Some cutting-edging science today relies on the centuries-old art of glassblowing.
When researchers in chemistry, physics and medicine need special glass tools for complex experiments, they sometimes sit down with a glassblower to sketch out designs for customized beakers, flasks and condenser coils.
New Jersey's Salem Community College is trying to keep that tradition going with the country's only degree program in scientific glassblowing. Housed among corn and soybean fields about an hour south of Philadelphia, the school's Glass Education Center in Alloway, N.J., specializes in one of the most popular materials in a research lab.
"It's clear. You can see what the experiments are doing. It holds no chemical history. And it can be shaped into any form you like," explains Dennis Briening, the instructional chair of the college's two-year scientific glass technology program. "Whatever your imagination is, it can be made."
His students learn how to make tools for research universities and glass manufacturers at workbenches across a row of glowing furnaces. As they blow into glass tubes, they hover over bright orange flames that reach as high as 5,000 degrees Fahrenheit. That's hot enough for those stiff tubes to bend like rubbery taffy and twist into candy-cane shapes or snake coils that look machine-made.
This is a craft with exacting requirements from scientists. Any mistakes in the glass could cause accidents and ruin an experiment.
"I always say a millimeter to a glassblower is a mile," says Briening, who has had to create glassware while holding a tolerance of one-thousandth of an inch. That's thinner than human hair, which is about two- to three-thousandth of an inch.
Besides patience with blueprints, the school's glassblowing students have to learn the basics of organic chemistry and computer drafting so, as Briening explains, they have a fuller understanding of how their glassware can be used. Over the past four years, the program has more than doubled its enrollment to now more than 100 students.
They're carrying on a tradition of scientific glassblowing that took off in the U.S. after imports of glassware from Germany was stemmed by World War I. Many students today are drawn to the program after catching what some call the "glass bug."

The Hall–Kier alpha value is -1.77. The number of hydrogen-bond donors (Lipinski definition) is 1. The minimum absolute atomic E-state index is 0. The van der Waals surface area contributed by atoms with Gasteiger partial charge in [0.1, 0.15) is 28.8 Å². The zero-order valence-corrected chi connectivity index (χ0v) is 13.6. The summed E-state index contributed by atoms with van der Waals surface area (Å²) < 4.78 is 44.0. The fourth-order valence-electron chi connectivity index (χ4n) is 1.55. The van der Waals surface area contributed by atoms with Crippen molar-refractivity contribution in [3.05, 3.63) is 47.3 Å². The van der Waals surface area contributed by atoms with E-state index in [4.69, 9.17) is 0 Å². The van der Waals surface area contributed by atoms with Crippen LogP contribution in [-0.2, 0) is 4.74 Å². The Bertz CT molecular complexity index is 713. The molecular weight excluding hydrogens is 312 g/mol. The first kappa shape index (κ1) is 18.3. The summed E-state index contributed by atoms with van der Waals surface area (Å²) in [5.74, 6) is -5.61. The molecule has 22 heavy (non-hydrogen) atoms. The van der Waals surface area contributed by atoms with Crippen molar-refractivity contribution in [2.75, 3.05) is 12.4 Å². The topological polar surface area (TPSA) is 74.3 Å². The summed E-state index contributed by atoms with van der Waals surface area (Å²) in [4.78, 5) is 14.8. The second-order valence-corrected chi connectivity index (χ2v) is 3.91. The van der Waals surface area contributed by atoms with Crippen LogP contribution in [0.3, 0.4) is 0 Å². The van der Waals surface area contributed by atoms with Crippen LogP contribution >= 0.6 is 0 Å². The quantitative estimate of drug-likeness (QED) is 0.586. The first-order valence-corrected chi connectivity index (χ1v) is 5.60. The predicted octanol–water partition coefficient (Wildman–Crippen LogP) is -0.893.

"Glass as a material is so captivating. It starts as a solid. You put it in fire. Everybody loves fire. And then it melts, and it's a liquid," explains Katie Severance, who graduated with an associate degree from the program and now teaches scientific glassblowing at the school. "It's like a beautiful dance, working with the material, getting to know it."
Neil Messinger started the program after studying glassblowing as a studio art and marketing student at The Ohio State University.
"It's fulfilling to me in the sense that I'm using my two hands to create something. I just love tangible objects, being able to say and hold something, like, 'I made this,' " says Messinger, after he gently pushes air into a glass bottle with a blow hose while gripping a blow torch in his right hand.
In between scientific glassblowing classes, he's already working for a company that makes glass parts used for gas chromatography. But he says he eventually he wants to make glass tools for labs working on cancer research.
"My mother, she had a bout with breast cancer. And I just don't want people to have to go through that," he says. "I feel like in this day and age, cancer is something that shouldn't be heard of."
One day, he hopes, cancer patients won't have to sit through radiation. After he graduates in the spring, he says maybe his scientific glassblowing can play some small part in making that day come sooner.